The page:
17th Attack Squadron

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17th Attack Squadron
Air Combat Command.png
First MQ-9 Reaper taxies at Creech AFB 2007.jpg
Active 1942-1946; 1951-1979; 2002-present
Country  United States
Branch  United States Air Force
Role Attack
Part of Air Combat Command
Garrison/HQ Creech Air Force Base
Engagements Southwest Pacific Theater[1]
Decorations Air Force Meritorious Unit Award
Air Force Outstanding Unit Award
Philippine Presidential Unit Citation[1]
Insignia
17th Attack Squadron emblem (approved 4 January 2008)[1] 17 Attack Sq emblem.png

The 17th Attack Squadron is a squadron of the United States Air Force. It is assigned to the 432d Wing, and stationed at Creech Air Force Base in Indian Springs, Nevada.

Overview[edit]

The 17th conducts intelligence, surveillance, and reconnaissance operating the flies the MQ-1 Predator and MQ-9 Reaper remotely piloted aircraft.

History[edit]

World War II[edit]

Established as a photo-reconnaissance squadron in mid-1942, trained under Second Air Force in Colorado, equipped with very-long range Lockheed F-5 Lightning reconnaissance aircraft Deployed to the South Pacific Area, assigned to Thirteenth Air Force. Flew hazardous unarmed reconnaissance missions over enemy-held territory in Guadalcanal; New Guinea; Northern Solomon Islands; Bismarck Archipelago; Western Pacific; Leyte; Luzon; Southern Philippines; Central Burma and southeast China. Inactivated in the Philippines, April 1946.

Cold War reconnaissance[edit]

McDonnell RF-101F-56-MC Voodoo 56-0217 at Laon Air Base France, 1959

Reactivated at Shaw Air Force Base, South Carolina in 1951 as a photo-reconnaissance training squadron. Equipped with several reconnaissance aircraft during the 1950s, deploying to NATO in 1959 with the McDonnell RF-101C Voodoo. Operated from France until 1966, moving to RAF Upper Heyford, England. Remained in England until 1970, moved to West Germany and re-equipped with McDonnell RF-4C Phantom II aircraft. Remained at Zweibrücken Air Base until 1979 when inactivated due to budget reductions.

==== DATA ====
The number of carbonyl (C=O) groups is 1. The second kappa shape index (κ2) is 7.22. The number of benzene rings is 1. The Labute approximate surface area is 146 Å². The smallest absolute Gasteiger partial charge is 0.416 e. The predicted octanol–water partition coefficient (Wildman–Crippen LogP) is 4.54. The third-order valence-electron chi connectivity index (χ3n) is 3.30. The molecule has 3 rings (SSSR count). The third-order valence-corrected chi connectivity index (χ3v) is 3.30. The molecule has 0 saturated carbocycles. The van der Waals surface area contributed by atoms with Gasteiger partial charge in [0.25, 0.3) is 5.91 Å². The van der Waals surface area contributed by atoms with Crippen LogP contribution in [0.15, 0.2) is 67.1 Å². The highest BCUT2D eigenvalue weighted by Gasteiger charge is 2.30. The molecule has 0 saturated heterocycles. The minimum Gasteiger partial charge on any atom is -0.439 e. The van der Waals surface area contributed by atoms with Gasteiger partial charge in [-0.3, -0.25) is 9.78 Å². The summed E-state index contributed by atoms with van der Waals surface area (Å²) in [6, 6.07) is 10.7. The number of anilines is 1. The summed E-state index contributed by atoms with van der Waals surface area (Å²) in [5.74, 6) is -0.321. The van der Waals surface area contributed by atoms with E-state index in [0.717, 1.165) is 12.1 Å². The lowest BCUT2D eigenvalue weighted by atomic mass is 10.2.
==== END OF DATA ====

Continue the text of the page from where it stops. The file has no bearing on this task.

Unmanned vehicle operations[edit]

MQ-1 Predator UAV

The squadron was reactivated at what was then known as Indian Springs Air Force Auxiliary Field (now Creech Air Force Base) on 8 March 2002, flying the MQ-1 Predator.

According to the 2014 documentary film Drone, since 2002 the squadron had been working for the Central Intelligence Agency as "customer", carrying out armed missions in Pakistan.[2]

Lineage[edit]

  • Constituted as the 17th Photographic Reconnaissance Squadron on 14 July 1942
Activated on 23 July 1942
Redesignated 17th Photographic Squadron (Light) on 6 February 1943
Redesignated 17th Photographic Reconnaissance Squadron on 13 November 1943
Inactivated on 19 April 1946
  • Redesignated 17th Tactical Reconnaissance Squadron, Photo-Jet on 1 April 1951
Activated on 2 April 1951
Redesignated 17th Tactical Reconnaissance Squadron on 1 October 1966
Inactivated 1 January 1979
  • Redesignated 17th Reconnaissance Squadron on 4 March 2002
Activated on 8 March 2002
  • Redesignated 17th Attack Squadron on 15 May 2016[1]

Assignments[edit]

Stations[edit]

Detachment operated from: Munda Airfield, New Georgia, Solomon Islands, c. 13 October 1943 – 31 January 1944, 9 March-1 April 1944
Detachment operated from: Buka Airfield, Bougainville, Solomon Islands, c. 11 December 1943-February 1945
Detachment operated from: Kornasoren (Yebrurro) Airfield, Noemfoor, Schouten Islands, 8–23 October 1944
Detachment operated from: Sansapor Airfield, Netherlands East Indies, 13 October-4 November 1944
Detachment operated from: Dulag Airfield, Leyte, Philippines, 9 February–October 1945
  • Puerto Princesa Airfield, Palawan, Philippines, 11 May 1945 – 19 April 1946
  • Shaw Air Force Base, South Carolina, 2 April 1951 – 10 May 1959
  • Laon-Couvron Air Base, France, 10 May 1959
  • RAF Upper Heyford, England, September 1966
  • Zweibrücken Air Base, Germany, 12 January 1970 – 1 January 1979
  • Indian Springs Air Force Auxiliary Field (later Creech Air Force Base), Nevada, 8 March 2002 – present[1]

Aircraft[edit]


References[edit]

Notes[edit]

  1. ^ a b c d e f g Haulman, Daniel (June 23, 2016). "Factsheet 17 Attack Squadron (ACC)". Air Force Historical Research Agency. Retrieved July 23, 2017. 
  2. ^ Chris Woods (14 April 2014). "CIA's Pakistan drone strikes carried out by regular US air force personnel". The Guardian. Retrieved 14 April 2014. 

Bibliography[edit]

 This article incorporates public domain material from the Air Force Historical Research Agency website http://www.afhra.af.mil/.

External links[edit]